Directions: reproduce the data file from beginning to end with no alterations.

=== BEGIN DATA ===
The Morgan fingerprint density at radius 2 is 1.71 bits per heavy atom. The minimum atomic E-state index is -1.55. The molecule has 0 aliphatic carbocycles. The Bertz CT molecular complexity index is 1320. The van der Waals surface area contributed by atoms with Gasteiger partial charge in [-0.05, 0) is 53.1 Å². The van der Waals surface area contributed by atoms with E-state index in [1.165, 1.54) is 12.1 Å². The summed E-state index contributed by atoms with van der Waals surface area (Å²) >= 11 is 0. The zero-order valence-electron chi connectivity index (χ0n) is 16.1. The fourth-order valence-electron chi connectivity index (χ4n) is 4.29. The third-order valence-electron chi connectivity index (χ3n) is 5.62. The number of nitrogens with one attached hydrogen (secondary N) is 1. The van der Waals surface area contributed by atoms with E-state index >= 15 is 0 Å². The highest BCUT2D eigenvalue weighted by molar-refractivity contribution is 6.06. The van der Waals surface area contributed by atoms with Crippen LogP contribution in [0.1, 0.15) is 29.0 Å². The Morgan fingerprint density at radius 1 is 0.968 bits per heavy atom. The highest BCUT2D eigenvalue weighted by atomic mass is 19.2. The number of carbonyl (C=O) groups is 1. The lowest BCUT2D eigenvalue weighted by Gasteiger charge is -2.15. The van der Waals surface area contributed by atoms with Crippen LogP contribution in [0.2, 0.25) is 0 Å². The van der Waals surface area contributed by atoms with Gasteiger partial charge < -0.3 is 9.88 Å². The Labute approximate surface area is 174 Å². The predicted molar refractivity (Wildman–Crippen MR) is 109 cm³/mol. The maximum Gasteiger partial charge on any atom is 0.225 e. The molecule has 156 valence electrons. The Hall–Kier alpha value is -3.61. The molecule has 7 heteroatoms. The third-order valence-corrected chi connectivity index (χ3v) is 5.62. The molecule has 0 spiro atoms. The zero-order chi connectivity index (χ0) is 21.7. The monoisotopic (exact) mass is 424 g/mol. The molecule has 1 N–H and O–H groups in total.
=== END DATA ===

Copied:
The Morgan fingerprint density at radius 2 is 1.71 bits per heavy atom. The minimum atomic E-state index is -1.55. The molecule has 0 aliphatic carbocycles. The Bertz CT molecular complexity index is 1320. The van der Waals surface area contributed by atoms with Gasteiger partial charge in [-0.05, 0) is 53.1 Å². The van der Waals surface area contributed by atoms with E-state index in [1.165, 1.54) is 12.1 Å². The summed E-state index contributed by atoms with van der Waals surface area (Å²) >= 11 is 0. The zero-order valence-electron chi connectivity index (χ0n) is 16.1. The fourth-order valence-electron chi connectivity index (χ4n) is 4.29. The third-order valence-electron chi connectivity index (χ3n) is 5.62. The number of nitrogens with one attached hydrogen (secondary N) is 1. The van der Waals surface area contributed by atoms with E-state index >= 15 is 0 Å². The highest BCUT2D eigenvalue weighted by molar-refractivity contribution is 6.06. The van der Waals surface area contributed by atoms with Crippen LogP contribution in [0.1, 0.15) is 29.0 Å². The Morgan fingerprint density at radius 1 is 0.968 bits per heavy atom. The highest BCUT2D eigenvalue weighted by atomic mass is 19.2. The number of carbonyl (C=O) groups is 1. The lowest BCUT2D eigenvalue weighted by Gasteiger charge is -2.15. The van der Waals surface area contributed by atoms with Crippen LogP contribution in [0.2, 0.25) is 0 Å². The van der Waals surface area contributed by atoms with Gasteiger partial charge < -0.3 is 9.88 Å². The Labute approximate surface area is 174 Å². The predicted molar refractivity (Wildman–Crippen MR) is 109 cm³/mol. The maximum Gasteiger partial charge on any atom is 0.225 e. The molecule has 156 valence electrons. The Hall–Kier alpha value is -3.61. The molecule has 7 heteroatoms. The third-order valence-corrected chi connectivity index (χ3v) is 5.62. The molecule has 0 spiro atoms. The zero-order chi connectivity index (χ0) is 21.7. The monoisotopic (exact) mass is 424 g/mol. The molecule has 1 N–H and O–H groups in total.